For every story about someone who suffers from addiction, if the media wanted to, it could find 20 stories of people suffering from chronic pain. It’s inequities like this that make one start to believe in conspiracy theories. I’ve seen addiction articles recently in the Los Angeles Times and now the Washington Post:
As I predicted, pretty soon, there will be an addiction clinic next to every place that does surgery. Because I’m not aware of any kind of surgery that would not include the use of some kind of painkiller.
She told him the truth: More than a year earlier, she had hurt her back lifting a patient at work, where she was a nursing assistant. A doctor gave her a prescription for 120 Percocets with two automatic refills. That was 360 pills. After those ran out, he gave her a scrip for 60 more and warned her about addiction. Too late. She had no problem finding pills on the street.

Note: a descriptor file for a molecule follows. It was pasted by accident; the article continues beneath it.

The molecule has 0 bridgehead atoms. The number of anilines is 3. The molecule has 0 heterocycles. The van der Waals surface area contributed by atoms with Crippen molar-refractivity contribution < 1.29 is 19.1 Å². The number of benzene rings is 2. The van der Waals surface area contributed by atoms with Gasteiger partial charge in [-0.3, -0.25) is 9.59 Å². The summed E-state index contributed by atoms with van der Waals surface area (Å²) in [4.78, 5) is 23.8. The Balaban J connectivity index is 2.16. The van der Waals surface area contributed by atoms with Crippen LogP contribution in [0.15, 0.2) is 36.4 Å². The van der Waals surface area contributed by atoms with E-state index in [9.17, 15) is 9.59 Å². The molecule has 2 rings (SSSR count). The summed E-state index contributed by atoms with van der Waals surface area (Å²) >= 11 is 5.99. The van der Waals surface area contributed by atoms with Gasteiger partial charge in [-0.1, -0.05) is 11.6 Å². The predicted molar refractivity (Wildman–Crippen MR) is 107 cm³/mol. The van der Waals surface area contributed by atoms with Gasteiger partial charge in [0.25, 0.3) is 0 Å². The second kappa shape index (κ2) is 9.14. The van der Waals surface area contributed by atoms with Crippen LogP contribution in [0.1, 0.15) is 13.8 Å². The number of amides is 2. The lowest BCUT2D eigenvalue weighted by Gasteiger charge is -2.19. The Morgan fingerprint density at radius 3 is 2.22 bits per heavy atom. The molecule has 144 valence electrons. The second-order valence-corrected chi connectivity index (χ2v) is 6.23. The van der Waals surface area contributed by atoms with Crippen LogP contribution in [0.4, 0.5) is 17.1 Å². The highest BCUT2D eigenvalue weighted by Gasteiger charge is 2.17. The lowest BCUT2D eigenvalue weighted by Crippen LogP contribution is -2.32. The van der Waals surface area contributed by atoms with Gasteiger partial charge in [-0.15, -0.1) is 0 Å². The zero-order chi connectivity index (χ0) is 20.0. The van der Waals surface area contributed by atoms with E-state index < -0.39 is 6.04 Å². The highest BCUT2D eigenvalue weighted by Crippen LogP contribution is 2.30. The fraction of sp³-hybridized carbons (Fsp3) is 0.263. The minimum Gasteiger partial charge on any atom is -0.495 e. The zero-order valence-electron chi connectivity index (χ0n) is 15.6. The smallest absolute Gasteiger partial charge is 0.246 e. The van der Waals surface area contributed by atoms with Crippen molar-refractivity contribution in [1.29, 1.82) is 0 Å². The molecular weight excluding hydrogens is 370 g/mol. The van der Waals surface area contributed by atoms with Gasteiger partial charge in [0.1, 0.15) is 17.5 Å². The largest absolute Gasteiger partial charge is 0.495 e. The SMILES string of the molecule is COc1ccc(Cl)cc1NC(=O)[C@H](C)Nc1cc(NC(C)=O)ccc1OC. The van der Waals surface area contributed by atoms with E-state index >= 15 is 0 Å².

I don’t know what to think about this story. What kind of doctor would prescribe Percocet right off the bat for a hurt back? I would think that most doctors would at least start with codeine.
This happened fairly recently, so what kind of doctor would give an automatic refill for a painkiller (without worrying about the DEA)? And then within a span of months, this patient went from taking Percocet for her back to finding pills on the street? Is her story supposed to be representative of… something?
Am I supposed to believe this:
“Now you can get heroin quicker in these communities than you can get a pizza,” said Teri Minney, head of the Ross County Heroin Partnership Project.
I don’t know what to believe anymore, but I do know that only one side of this war is being told. And I don’t understand why.